Can you apply business strategy principles to any strategic game? Yes, you can!
Is it useful to do so? Yes, it is! It teaches you a deep understanding of the principles involved. That understanding will help you apply the principles better in business, in your personal life, and in any other strategic game of your choosing.
The photo above just got selected for the 1x gallery. 1x.com is the world's largest curated gallery. It has attracted some of the best photographers in the world, and it is only the top 3% of the photos submitted that makes it into the gallery.
I took that shot, using strategic principles derived from Strategic Navigation, the business strategy framework originally created by Bill Dettmer. Dettmer based his business strategy framework partly on Maneuver Conflict, a military framework great for dealing with high degrees of uncertainty and complexity, and the Theory Of Constraints, which kicks ass in the domain of complicated cause and effect.
I started using Strategic Navigation, wrote a book about it, and, as consultants are wont to do, tried to make a living by teaching others how to use it.
I found, as many have done before me, that just because you know something really, really valuable and useful, and is willing to share it, other people will want to learn for themselves.
As you may know, I decided to rethink my entire strategy a couple of years ago. I learned photography, because I wanted to build skill using the methods I advocate, while at the same time getting a visible, unambiguous track record. I did of course use the feedback to improve my skills further, using the OODA loop as a guiding framework.
I employed a range of strategic principles, and tactical techniques, to learn to take photos good enough for 1x. Actually, I use 1x.com as a source of feedback, which I feed into the OODA loop.
I'll write only of one of them, because it is a strategic idea that is very visible in the photo: Cheng/chi.
Cheng/chi is an idea from Sun Tzu's Art of War. Cheng means orthodox, and chi means unorthodox. Cheng/chi means that to win in battle, or any strategic game, you need to employ a combination of the orthodox and the unorthodox.
Let's have a look at the cheng, the orthodox, parts of the picture. There are rules for what makes a good photo, and the picture follows them:
- The rule of thirds: The legs, or rather the knee, where it intersects the shadow, is located one third from the left edge, and one third from the bottom edge.
- The rule of odds: There are three, evenly distributed, vertical shadows in the photo.
- The rule of complimentary colors: The bricks in the background are orange, the trouser legs are blue. Orange and blue are complimentary colors, that go well together in a picture. (There is also orange and blue on my business card, and my usual business attire includes a blue shirt and an orange tie. This is not by coincidence...)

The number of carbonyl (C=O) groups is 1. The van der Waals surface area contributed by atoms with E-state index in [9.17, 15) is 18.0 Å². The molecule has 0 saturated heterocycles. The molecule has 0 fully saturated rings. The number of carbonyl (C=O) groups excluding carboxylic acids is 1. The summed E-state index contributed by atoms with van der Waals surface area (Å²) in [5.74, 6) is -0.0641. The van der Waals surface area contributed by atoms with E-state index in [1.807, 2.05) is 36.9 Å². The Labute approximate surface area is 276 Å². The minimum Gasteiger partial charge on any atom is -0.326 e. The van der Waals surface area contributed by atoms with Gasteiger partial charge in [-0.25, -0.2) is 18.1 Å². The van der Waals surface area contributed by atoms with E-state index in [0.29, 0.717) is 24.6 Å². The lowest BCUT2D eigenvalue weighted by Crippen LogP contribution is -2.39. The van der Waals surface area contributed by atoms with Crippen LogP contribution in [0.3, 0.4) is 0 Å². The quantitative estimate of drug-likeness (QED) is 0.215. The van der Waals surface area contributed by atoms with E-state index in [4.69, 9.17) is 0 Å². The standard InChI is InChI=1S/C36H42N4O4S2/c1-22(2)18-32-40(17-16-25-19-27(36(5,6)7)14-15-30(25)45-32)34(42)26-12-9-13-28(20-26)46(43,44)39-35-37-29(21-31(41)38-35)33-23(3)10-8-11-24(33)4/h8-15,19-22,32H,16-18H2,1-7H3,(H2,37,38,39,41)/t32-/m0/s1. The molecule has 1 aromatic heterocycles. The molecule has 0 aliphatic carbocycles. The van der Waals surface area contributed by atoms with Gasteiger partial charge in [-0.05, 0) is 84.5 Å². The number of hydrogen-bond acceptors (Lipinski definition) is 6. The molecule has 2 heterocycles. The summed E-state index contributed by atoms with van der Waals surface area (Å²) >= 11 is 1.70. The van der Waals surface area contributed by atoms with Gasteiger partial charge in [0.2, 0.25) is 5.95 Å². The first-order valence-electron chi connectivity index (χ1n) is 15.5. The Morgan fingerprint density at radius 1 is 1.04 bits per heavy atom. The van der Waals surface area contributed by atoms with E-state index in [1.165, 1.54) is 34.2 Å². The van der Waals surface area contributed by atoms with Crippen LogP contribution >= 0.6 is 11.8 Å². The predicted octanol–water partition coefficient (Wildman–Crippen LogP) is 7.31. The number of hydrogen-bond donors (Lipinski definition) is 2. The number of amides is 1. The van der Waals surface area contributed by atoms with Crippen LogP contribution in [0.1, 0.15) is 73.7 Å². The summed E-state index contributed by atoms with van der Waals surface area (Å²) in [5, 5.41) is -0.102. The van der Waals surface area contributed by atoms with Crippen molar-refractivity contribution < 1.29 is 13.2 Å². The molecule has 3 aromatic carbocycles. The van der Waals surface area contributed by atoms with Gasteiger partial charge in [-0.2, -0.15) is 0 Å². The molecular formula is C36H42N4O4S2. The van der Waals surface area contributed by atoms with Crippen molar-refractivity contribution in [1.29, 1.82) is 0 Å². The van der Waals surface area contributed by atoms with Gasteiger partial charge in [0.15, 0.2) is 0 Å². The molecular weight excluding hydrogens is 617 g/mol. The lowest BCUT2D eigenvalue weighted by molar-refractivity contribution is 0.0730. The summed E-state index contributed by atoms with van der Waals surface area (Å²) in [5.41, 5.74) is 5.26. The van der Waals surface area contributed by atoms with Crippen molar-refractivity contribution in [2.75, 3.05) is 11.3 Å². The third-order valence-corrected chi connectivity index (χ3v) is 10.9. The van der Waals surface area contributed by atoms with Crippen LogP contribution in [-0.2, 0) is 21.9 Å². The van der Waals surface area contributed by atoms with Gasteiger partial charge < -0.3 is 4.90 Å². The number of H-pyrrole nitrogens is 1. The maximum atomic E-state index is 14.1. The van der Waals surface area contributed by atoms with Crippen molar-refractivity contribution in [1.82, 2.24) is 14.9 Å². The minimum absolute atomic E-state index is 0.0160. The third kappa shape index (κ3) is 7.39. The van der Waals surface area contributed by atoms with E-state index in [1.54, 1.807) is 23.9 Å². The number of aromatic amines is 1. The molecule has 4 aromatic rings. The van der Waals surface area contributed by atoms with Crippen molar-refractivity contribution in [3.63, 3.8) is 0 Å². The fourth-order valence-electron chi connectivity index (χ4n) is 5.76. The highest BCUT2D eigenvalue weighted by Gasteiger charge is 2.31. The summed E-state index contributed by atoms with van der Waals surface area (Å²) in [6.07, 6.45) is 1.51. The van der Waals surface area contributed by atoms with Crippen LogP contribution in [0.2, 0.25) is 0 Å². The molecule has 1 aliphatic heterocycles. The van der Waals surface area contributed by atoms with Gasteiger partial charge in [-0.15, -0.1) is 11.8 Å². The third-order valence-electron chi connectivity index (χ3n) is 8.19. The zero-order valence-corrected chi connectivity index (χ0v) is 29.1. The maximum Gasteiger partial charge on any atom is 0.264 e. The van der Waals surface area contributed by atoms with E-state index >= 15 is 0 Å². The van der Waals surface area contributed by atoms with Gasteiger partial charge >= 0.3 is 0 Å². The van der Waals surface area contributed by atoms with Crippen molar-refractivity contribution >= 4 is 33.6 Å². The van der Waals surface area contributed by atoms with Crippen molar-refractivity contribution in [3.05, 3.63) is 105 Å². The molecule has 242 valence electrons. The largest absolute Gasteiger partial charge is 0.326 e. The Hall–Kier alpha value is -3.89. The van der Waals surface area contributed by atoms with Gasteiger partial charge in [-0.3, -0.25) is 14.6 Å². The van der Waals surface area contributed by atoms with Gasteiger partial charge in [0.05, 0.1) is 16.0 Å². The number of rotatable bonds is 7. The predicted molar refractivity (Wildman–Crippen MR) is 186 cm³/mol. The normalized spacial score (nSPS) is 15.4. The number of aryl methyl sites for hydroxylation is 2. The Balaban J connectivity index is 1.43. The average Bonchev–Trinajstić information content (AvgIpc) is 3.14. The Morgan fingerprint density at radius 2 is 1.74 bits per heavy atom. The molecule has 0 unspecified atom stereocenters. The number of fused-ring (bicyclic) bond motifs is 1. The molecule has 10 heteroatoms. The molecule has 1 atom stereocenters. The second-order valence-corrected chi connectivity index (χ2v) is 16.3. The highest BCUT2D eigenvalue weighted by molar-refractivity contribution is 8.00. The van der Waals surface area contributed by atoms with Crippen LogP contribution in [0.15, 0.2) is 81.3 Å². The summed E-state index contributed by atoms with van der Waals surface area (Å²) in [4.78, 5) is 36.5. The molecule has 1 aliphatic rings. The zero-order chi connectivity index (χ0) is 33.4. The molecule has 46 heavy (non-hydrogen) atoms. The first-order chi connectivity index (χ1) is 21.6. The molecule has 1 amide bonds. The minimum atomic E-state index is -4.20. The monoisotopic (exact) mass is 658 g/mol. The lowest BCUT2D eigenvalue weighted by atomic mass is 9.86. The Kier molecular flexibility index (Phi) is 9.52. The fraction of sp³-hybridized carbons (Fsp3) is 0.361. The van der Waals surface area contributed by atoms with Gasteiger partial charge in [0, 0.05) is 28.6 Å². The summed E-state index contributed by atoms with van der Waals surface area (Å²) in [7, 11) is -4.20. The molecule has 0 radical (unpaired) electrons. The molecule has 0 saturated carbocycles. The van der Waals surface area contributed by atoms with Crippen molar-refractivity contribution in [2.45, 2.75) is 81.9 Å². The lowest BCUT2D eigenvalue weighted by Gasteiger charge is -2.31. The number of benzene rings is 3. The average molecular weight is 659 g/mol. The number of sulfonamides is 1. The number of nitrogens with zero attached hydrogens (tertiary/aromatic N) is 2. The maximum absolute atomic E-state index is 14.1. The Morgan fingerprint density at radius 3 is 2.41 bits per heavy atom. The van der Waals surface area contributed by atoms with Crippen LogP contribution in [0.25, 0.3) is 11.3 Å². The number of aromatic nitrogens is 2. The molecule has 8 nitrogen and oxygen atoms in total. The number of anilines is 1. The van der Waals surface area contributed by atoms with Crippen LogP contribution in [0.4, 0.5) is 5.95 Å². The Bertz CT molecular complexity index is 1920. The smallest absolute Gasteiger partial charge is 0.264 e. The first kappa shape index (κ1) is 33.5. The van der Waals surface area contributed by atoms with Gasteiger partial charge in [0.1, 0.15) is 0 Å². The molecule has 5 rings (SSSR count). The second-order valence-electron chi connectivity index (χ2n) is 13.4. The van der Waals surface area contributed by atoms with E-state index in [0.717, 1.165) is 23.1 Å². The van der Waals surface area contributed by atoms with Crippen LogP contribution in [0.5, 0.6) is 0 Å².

That is the meat and potato part of the photo, the bits that correspond to day-to-day business-as-usual in a company.
What is the chi? Better yet, why the chi? The chi part is the surprise, the part that draws attention, the edge over the competition. Everyone knows the cheng, so it is the chi that becomes the decisive advantage over the competition.
The chi in the photo is the visual illusion: The legs seem to be disembodied, living their own life, independent of a torso, and other body parts. There is no image manipulation involved. The illusion worked in real life, as I captured it. (I do a lot of trick photography, but I abide by the rules of the photographic genre I am working in, and cloning out body parts is a no-no in Street Photography.)
I am sure you can figure the illusion out. If you do, why not comment on this blog post?
So, cheng and chi, working together, convinced the curators at 1x that my photo was in the top 3% category.
This is just the top of the iceberg, of course. For example, humans learn best when learning with other human beings, and when certain conditions are right. I, with several close friends and colleagues, have spent a year and a half building an organization for learning photography and other media skills, and executing advanced media projects.
Without the mentoring I have got from great photographers, like Petri Olderhvit, and Julia Reinhart, in that organisation, I would not have had the technical skill to capture this photo.
Without the skills I have learned from my business strategy mentors, I would not know enough about serendipidity to be able to stack the odds in my favor, so that I can take interesting street photos, not only once, or twice, in a good while, but repeatedly.
Working with photography has also allowed me to build contacts of a kind different from those I make as a business consultant, but at least as useful, and fun.
I will write more about that, but not now. I have got tons of work to do.